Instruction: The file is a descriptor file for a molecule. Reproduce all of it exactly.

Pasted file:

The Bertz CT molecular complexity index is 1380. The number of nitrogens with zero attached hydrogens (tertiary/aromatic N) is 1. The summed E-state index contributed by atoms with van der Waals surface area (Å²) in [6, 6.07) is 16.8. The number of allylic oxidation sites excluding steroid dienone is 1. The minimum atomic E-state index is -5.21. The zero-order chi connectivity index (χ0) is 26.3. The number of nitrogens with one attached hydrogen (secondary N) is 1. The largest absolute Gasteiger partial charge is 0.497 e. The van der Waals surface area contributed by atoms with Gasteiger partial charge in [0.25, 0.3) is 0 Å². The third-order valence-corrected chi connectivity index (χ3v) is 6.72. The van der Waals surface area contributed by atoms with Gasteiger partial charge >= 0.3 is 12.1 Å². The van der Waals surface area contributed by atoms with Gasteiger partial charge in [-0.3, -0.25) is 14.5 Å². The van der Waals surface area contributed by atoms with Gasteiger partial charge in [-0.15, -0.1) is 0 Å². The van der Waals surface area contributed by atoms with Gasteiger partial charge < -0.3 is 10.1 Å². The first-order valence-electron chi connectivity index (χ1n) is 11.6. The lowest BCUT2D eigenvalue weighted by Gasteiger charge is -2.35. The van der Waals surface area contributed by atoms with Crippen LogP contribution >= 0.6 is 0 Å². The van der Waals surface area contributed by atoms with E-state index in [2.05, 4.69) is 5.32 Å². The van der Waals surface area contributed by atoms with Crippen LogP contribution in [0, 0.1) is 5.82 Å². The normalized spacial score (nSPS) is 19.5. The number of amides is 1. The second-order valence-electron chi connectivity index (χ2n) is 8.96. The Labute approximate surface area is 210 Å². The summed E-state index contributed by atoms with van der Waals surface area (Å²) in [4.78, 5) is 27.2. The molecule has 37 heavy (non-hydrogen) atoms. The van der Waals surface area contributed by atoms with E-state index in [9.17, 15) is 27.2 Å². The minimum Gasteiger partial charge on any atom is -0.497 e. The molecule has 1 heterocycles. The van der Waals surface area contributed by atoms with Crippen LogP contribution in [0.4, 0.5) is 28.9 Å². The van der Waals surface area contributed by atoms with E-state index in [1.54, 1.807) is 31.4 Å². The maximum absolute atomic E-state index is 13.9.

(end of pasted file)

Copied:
The Bertz CT molecular complexity index is 1380. The number of nitrogens with zero attached hydrogens (tertiary/aromatic N) is 1. The summed E-state index contributed by atoms with van der Waals surface area (Å²) in [6, 6.07) is 16.8. The number of allylic oxidation sites excluding steroid dienone is 1. The minimum atomic E-state index is -5.21. The zero-order chi connectivity index (χ0) is 26.3. The number of nitrogens with one attached hydrogen (secondary N) is 1. The largest absolute Gasteiger partial charge is 0.497 e. The van der Waals surface area contributed by atoms with Gasteiger partial charge in [0.25, 0.3) is 0 Å². The third-order valence-corrected chi connectivity index (χ3v) is 6.72. The van der Waals surface area contributed by atoms with Gasteiger partial charge >= 0.3 is 12.1 Å². The van der Waals surface area contributed by atoms with Gasteiger partial charge in [-0.3, -0.25) is 14.5 Å². The van der Waals surface area contributed by atoms with Gasteiger partial charge in [-0.15, -0.1) is 0 Å². The van der Waals surface area contributed by atoms with Gasteiger partial charge < -0.3 is 10.1 Å². The first-order valence-electron chi connectivity index (χ1n) is 11.6. The lowest BCUT2D eigenvalue weighted by Gasteiger charge is -2.35. The van der Waals surface area contributed by atoms with Crippen LogP contribution >= 0.6 is 0 Å². The van der Waals surface area contributed by atoms with E-state index in [2.05, 4.69) is 5.32 Å². The van der Waals surface area contributed by atoms with Crippen LogP contribution in [0, 0.1) is 5.82 Å². The normalized spacial score (nSPS) is 19.5. The number of amides is 1. The second-order valence-electron chi connectivity index (χ2n) is 8.96. The Labute approximate surface area is 210 Å². The summed E-state index contributed by atoms with van der Waals surface area (Å²) in [4.78, 5) is 27.2. The molecule has 37 heavy (non-hydrogen) atoms. The van der Waals surface area contributed by atoms with E-state index in [9.17, 15) is 27.2 Å². The minimum Gasteiger partial charge on any atom is -0.497 e. The molecule has 1 heterocycles. The van der Waals surface area contributed by atoms with Crippen LogP contribution in [0.4, 0.5) is 28.9 Å². The van der Waals surface area contributed by atoms with E-state index in [1.54, 1.807) is 31.4 Å². The maximum absolute atomic E-state index is 13.9.